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Journal of Creation 13(2):77–82
November 1999

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TJ Volume 13 Issue 2 CoverFirst published:
Technical Journal 13(2):77–82
November 1999
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The Geologic Column: Does it Exist?

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It has been claimed that the geological column as a faunal succession is not just a hypothetical concept, but a reality, because all Phanerozoic systems exist superposed at a number of locations on the earth. Close examination reveals, however, that even at locations where all ten systems are superposed, the column, as represented by sedimentary-thickness, is mostly missing. In fact, the thickest local accumulation of rock is only a tiny fraction of the inferred 600-million year’s worth of depositions. The global ‘stack’ of index fossils exists nowhere on earth, and most index fossils do not usually overlie each other at the same locality. So, even in those places where all Phanerozoic systems have been assigned, the column is still hypothetical. Locally, many of the systems have not been assigned by the index fossils contained in the strata but by indirect methods that take the column for granted—clearly circular reasoning. Thus the geologic column does not exist and so does not need to be explained by Flood geology. Only each local succession requires an explanation and Flood geology is wholly adequate for this task.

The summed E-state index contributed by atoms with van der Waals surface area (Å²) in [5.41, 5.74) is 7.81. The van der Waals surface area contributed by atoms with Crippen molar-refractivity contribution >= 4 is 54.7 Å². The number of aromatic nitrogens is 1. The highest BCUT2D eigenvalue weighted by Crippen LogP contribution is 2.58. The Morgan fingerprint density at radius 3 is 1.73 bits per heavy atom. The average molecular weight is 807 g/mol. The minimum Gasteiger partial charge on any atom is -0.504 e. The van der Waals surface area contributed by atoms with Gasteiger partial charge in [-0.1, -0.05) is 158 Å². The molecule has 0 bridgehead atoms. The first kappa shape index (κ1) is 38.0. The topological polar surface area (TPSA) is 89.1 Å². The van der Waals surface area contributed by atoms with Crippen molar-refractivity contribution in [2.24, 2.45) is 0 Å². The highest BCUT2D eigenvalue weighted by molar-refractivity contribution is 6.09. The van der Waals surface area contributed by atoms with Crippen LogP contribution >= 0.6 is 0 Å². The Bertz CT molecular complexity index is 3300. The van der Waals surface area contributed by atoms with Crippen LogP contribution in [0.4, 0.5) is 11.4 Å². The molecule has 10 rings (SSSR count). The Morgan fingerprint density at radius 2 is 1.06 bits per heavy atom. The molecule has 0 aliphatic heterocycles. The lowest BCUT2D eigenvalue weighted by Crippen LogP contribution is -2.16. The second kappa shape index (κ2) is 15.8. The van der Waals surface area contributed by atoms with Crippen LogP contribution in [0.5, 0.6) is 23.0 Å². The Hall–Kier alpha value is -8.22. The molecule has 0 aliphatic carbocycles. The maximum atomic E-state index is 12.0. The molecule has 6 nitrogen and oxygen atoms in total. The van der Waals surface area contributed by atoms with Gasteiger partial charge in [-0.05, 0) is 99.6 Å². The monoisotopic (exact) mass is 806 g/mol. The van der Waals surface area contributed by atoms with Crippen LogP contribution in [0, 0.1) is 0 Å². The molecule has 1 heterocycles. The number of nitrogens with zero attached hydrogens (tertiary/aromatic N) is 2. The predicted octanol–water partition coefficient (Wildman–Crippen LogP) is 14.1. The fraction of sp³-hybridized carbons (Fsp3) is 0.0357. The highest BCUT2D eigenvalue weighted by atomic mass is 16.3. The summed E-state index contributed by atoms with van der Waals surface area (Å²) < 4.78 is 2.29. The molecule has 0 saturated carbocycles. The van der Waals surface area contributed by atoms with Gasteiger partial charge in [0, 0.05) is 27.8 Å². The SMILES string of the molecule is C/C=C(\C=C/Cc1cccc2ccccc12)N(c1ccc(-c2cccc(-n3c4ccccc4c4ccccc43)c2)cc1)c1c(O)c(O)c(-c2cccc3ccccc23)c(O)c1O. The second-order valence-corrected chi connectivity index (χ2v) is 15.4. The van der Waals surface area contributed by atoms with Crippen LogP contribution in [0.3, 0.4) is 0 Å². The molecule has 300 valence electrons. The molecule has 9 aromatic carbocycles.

Does the geologic column exist? If so, to what extent? With geological periods and epochs extending for hundreds of millions of years the column clearly contradicts the biblical time scale. Thus for many people, the geological column is an obstacle to their accepting a recent Creation and a world-wide Flood as recorded in Scripture.

Creationists have shown that the geological column presents no problem to Flood geology. It is nothing more than a hypothetical classification scheme based on selected rock outcrops in Europe, and used flexibly to classify rocks around the world.1,2 Anti-creationists have responded that the column is valid, having been built up in a thoroughly logical way long before the theory of evolution was invented, and that many of those who contributed to its building were creationists.3 One unanswerable argument for the hypothetical character of the column is that nowhere in the world does the complete column exist. The majority of the geological periods are missing in the field. Although anti-creationists usually have not disputed that the column is mostly missing, they have argued that we should not expect the entire column to exist in the field. Erosion, they argue, is why the complete column is never found.3 Hence they claim that rocks deposited during one period would be eroded away during a later period. So, while those defending the column have invented ad hoc reasons to explain the missing geologic periods, they did not deny the hypothetical nature of the column.

Recently however, there have been a number of recurrent claims that the geological column is more than a hypothetical concept and that it actually exists.4 Some of these claims have been made on the Internet and, as an active creationist scientist, I don’t have the time to fan the windmills of debate on this totally unregulated, unrefereed medium. Anyone can say anything on it, no matter how untrue. However, the claims made on this medium should not be ignored completely. We must provide responses from time to time so the critics and their readers don’t think their claims are unanswerable.